Twice in the past two days, people have sent us press releases, with big capital letters at the outset: "UNDER EMBARGO" until such-and-such a time. This is new. And if there are PR professionals out there, reading this, a word -- embargoes are negotiated with the media, not dictated. If you want us to sit on information, and thus not do our jobs, a polite request and explanation for why we would do so would be nice. Personally, unless I say yes to an embargo, I have no reason to go along with one.
And that brings me to another point -- that negotiation thing. Really good negotiators are able to say why it's in your interest, not their own, to come to some agreement. Years ago, when I was writing a book about an MP (who had somewhat extraordinary success getting what she wanted in her riding) I was struck by how many cabinet ministers were able to say her simple recipe: she walked into the minister's office and said, "here's why this thing I want would be good for YOU."
On some days in Ottawa, it's kind of amazing to watch how many people can forget this simple truth. Flacks call and explain why they need publicity; aides call and complain that we aren't making their ministers look good; lobbyists (bad ones) rant that we aren't doing stories that serve their clients. And we do it too -- we tell folks we need to be on front page or we need stuff that makes our bosses happy. Why that should be relevant to a politician or anyone else, I have no idea. Unless you assume that the other person is totally focused on giving you what you want and not at all concerned about him/herself.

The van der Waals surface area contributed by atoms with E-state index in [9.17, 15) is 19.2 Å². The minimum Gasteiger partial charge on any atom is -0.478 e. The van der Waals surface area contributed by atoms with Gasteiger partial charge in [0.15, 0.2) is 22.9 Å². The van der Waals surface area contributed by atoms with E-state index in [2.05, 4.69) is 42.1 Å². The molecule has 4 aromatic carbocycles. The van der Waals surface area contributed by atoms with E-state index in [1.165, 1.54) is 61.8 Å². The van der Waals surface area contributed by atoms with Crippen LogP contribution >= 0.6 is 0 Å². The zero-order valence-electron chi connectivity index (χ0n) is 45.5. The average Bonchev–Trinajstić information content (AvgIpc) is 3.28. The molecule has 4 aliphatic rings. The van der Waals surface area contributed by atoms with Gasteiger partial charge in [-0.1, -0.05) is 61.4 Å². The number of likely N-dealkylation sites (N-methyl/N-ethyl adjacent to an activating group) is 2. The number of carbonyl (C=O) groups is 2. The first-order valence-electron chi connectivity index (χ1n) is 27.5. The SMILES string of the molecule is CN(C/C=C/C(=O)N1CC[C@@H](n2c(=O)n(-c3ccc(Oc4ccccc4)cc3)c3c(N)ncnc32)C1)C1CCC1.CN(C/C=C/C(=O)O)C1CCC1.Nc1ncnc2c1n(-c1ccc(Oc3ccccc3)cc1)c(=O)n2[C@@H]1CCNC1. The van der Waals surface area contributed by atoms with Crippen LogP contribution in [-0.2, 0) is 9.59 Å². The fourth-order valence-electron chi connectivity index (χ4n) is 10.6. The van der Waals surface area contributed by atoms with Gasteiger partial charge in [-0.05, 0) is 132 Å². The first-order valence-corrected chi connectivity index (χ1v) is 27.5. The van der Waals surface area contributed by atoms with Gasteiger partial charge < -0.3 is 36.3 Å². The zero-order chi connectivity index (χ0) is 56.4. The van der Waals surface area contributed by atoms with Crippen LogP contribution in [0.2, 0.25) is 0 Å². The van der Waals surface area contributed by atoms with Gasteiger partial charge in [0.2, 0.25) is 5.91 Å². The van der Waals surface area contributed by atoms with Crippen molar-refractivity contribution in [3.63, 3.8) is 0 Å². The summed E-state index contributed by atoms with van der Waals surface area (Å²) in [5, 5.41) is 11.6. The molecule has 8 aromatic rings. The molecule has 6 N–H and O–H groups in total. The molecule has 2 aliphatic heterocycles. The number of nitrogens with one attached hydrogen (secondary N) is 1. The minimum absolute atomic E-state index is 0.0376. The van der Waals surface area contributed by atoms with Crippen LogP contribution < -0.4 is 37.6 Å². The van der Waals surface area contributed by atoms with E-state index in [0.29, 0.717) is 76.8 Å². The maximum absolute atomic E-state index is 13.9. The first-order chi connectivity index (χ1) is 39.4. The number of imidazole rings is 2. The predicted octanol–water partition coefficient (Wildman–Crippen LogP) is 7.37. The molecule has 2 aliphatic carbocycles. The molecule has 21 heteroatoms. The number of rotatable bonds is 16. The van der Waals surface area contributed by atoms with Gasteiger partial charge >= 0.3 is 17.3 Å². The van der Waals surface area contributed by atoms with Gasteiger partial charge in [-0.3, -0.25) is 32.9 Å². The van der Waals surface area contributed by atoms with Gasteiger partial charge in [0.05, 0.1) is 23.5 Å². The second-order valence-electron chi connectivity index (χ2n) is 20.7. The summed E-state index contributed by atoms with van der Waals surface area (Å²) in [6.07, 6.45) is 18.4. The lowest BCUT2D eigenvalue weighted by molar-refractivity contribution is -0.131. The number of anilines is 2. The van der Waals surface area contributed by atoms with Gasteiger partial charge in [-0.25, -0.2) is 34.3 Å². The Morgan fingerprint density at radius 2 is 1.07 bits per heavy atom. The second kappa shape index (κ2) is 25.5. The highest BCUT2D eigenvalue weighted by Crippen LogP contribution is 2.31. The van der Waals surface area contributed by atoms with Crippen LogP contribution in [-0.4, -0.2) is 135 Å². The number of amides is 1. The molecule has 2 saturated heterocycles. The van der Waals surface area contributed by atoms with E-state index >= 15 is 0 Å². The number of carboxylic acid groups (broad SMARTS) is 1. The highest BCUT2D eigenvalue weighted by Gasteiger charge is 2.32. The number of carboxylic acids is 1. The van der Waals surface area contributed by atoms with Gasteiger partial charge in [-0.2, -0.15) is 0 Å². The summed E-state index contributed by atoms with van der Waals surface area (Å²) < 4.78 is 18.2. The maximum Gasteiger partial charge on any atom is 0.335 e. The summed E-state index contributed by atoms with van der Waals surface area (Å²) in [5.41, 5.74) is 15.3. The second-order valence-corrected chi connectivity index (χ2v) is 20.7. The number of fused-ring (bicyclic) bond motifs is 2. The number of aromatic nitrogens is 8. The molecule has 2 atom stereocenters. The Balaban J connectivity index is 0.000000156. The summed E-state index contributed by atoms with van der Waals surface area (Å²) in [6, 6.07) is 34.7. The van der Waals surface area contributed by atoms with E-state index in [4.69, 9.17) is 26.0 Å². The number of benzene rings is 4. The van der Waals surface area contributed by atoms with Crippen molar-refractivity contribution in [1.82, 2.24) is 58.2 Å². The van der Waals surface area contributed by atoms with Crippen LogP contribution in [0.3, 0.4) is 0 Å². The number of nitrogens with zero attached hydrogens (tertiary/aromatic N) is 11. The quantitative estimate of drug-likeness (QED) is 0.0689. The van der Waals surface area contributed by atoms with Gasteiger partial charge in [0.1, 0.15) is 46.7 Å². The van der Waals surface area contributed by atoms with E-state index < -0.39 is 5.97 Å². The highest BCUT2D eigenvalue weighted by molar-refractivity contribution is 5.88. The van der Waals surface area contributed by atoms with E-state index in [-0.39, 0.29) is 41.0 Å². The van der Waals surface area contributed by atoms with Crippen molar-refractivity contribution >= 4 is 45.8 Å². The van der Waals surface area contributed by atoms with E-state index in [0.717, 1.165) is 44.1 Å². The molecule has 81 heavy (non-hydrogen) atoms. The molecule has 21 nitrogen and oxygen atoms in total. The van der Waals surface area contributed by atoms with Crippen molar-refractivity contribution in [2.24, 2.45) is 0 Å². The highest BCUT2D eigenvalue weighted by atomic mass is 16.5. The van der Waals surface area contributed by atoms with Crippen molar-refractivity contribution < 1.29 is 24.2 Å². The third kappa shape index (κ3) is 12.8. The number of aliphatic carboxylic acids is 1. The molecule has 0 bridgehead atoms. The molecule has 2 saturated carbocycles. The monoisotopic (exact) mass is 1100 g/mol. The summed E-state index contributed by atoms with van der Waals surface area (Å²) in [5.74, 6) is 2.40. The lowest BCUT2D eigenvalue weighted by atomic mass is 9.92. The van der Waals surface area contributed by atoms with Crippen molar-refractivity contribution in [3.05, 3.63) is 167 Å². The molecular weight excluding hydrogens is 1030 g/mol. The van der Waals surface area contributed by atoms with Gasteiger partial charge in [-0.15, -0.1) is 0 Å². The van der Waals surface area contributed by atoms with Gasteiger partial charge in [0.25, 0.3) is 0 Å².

Which brings me again (and for now, enough about this) to that revealing little document that ministerial staff prepare before a "message event." See previous couple of posts. Notice that there isn't a word in there about the public interest. "Message events" are all about polishing the image of the politician and making him/her look good.
That's the egregious part of the whole, painstaking preparation -- not one question or blank space for the part where the public benefits. I'd venture to say that it's one of the reasons the public has simply checked out. The self-interest is obvious and apart from being kind of offensive, it's impractical too. No one actually wants to spend a whole lot of time listening to what you want or what makes you look good.